Cindy Hamilton
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Cindy Hamilton wrote: (snip)

Chortle. Cindy, please never leave this group! -- aem sends...
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Someone should teach her about insurance. ;-)
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On 3/4/2010 11:30 AM, JIMMIE wrote:

Whether adobe brick or rammed earth the structural walls could be covered with a waterproof membrane like house wrap to keep moisture out but allow vapor to escape. The house wrap could be covered with any sort of material you care for. I've seen an acrylic stucco finish that could easily be made to look like adobe. With modern materials and a little imagination just about any traditional building can be duplicated without sacrificing the aesthetic qualities of the structure.
You could dig a basement then the use the dirt to build your house. There's got to be lots of green points in a concept like that
LdB
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We are thinking of trying rammed earth bricks, Very large building blocks made of local clay soil and about 10% Portland cement. We also found that the building code does have standards for rammed earth. They require test samples much like concrete. Beer and work permitting we plan to have so samples made in the next couple of weeks, maybe the next couple of days.
Jimmie
Jimmie
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On 3/5/2010 2:02 PM JIMMIE spake thus:

Be sure to let us know how this project progresses. And some of us would love to see pictures too.
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Found out this AM that digging up local soil to make adobe or rammed earth may not be very practical. In this case cutting blocks from the ground would be the best way to make adobe bricks. It seems the soil in my friends backyard is as hard as mine.
Jimmie
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On 3/6/2010 6:40 AM JIMMIE spake thus:

Sounds like you have caliche, no?
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David Nebenzahl wrote:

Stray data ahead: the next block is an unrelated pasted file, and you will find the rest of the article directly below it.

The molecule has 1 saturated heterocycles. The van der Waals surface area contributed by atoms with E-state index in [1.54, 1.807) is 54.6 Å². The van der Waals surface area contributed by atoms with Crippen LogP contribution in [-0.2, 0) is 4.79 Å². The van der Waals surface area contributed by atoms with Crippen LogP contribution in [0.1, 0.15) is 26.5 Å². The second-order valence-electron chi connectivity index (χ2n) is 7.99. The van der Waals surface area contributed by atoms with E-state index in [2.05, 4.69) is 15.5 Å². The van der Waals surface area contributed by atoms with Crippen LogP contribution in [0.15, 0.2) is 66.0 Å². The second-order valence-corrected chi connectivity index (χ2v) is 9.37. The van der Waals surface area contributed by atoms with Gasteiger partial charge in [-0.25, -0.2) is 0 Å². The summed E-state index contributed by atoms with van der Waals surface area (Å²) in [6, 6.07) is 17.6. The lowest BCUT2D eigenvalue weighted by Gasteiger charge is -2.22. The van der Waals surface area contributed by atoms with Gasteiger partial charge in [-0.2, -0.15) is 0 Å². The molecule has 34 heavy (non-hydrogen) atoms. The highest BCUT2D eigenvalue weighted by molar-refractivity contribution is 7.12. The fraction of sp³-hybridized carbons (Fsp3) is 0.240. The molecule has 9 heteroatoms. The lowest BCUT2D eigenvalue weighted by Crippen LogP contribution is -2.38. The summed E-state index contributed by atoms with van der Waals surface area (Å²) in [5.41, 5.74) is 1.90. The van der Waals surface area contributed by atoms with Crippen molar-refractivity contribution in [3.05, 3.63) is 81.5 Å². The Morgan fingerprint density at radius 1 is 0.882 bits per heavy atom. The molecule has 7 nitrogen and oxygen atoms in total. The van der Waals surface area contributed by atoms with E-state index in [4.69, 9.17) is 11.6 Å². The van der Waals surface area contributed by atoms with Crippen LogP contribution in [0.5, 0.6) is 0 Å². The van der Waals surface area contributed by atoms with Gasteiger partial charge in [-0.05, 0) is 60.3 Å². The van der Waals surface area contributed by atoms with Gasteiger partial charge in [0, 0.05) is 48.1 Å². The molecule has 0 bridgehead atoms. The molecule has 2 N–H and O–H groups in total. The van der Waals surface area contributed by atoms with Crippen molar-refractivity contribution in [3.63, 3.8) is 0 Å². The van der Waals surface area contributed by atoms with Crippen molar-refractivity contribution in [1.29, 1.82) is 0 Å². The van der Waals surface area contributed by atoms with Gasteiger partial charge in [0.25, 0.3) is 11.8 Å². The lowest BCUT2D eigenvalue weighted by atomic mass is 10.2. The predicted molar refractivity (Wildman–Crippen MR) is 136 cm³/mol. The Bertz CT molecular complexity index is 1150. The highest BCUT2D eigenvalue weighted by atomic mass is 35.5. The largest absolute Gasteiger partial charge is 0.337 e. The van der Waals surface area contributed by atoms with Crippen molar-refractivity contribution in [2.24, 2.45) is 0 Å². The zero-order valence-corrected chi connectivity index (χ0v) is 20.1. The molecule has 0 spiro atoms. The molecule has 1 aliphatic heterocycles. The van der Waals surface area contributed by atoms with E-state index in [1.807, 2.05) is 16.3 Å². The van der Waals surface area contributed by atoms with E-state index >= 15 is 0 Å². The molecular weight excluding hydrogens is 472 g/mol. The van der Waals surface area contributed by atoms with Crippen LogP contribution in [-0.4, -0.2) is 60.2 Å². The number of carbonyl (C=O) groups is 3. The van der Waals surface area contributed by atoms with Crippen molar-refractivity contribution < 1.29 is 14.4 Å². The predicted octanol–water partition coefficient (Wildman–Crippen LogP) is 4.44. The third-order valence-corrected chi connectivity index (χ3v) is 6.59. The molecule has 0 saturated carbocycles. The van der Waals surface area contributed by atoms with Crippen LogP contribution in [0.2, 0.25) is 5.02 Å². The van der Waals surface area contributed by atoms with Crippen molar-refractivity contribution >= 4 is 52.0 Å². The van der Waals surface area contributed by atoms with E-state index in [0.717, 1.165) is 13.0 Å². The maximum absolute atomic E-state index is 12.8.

produced from mostly local ingredients, and is a lot 'greener' than most building materials. You can skim-coat the outside to get whatever look you want, and you won't have to fight/educate the local code officials about it. With modern insulation materials and vapor barriers, it will be as dry and warm inside as any other method of construction, and properly laid and reinforced, it lasts A Real Long Time. People in US scoff, but concrete and clay block are still routinely used for residential construction in many parts of the world, especially those that have used up their cheap trees. I've had visitors from Europe visit a US construction site and ask why we build our houses out of twigs.
Remember, way back when. people used mud brick and straw to build with, because that was all they had. We have better stuff now. 50 years, we may be back to building from bricks of ultra-compressed garbage, and have little Wall-e droids running all over the job sites.
-- aem sends...
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On 3/6/2010 3:19 PM aemeijers spake thus:

Well, we have better stuff now, yes and no. Of course, nobody builds adobes because it's technologically superior, although in many ways it really is.
And one is probably not going to easily get away with building an adobe house anywhere in the urban grid, at least not without a lot of hassle and jumping through bureaucratic hoops, educating building inspection departments about this primitive building material, mollifying suspicious neighbors, etc., etc. It's really a building material for homes in the outlying areas. At least that's where I've seen all the adobes I knew about (mostly in northern Arizona). There are a few exceptions: in Santa Fe, New Mexico, the city authorities are enlightened enough to deal with adobe as just another choice of material.
Where adobe really shines, apart from its esthetic appeal, is in its ability to temper the living space with minimal energy input. In this sense it's really a "green" building material (how I hate that term!) in the truest sense. It takes much less energy overall, apart from human labor primarily (and some fuel to mix mud and transport materials) to build an adobe than practically any other kind of dwelling which uses manufactured materials. It's low-tech and very forgiving; you can literally sculpt your walls using garden tools.
When I was back in my idealistic youth I attended an adobe workshop in northern Arizona, where we got hands-on experience building two houses. One thing we did that would be valuable to anyone interested in this material was to build an horno, a traditional Mexican outdoor bread-baking oven, out of adobe block. It's a small enough project that you can get your hands dirty, experiment, get a feel (literally) for the materials, and see if it's really for you. Plus you'll have a free outdoor adobe oven you can use to cook all kinds of stuff in.
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great idea on the horno, Im thinking wood fired pizza oven
Jimmie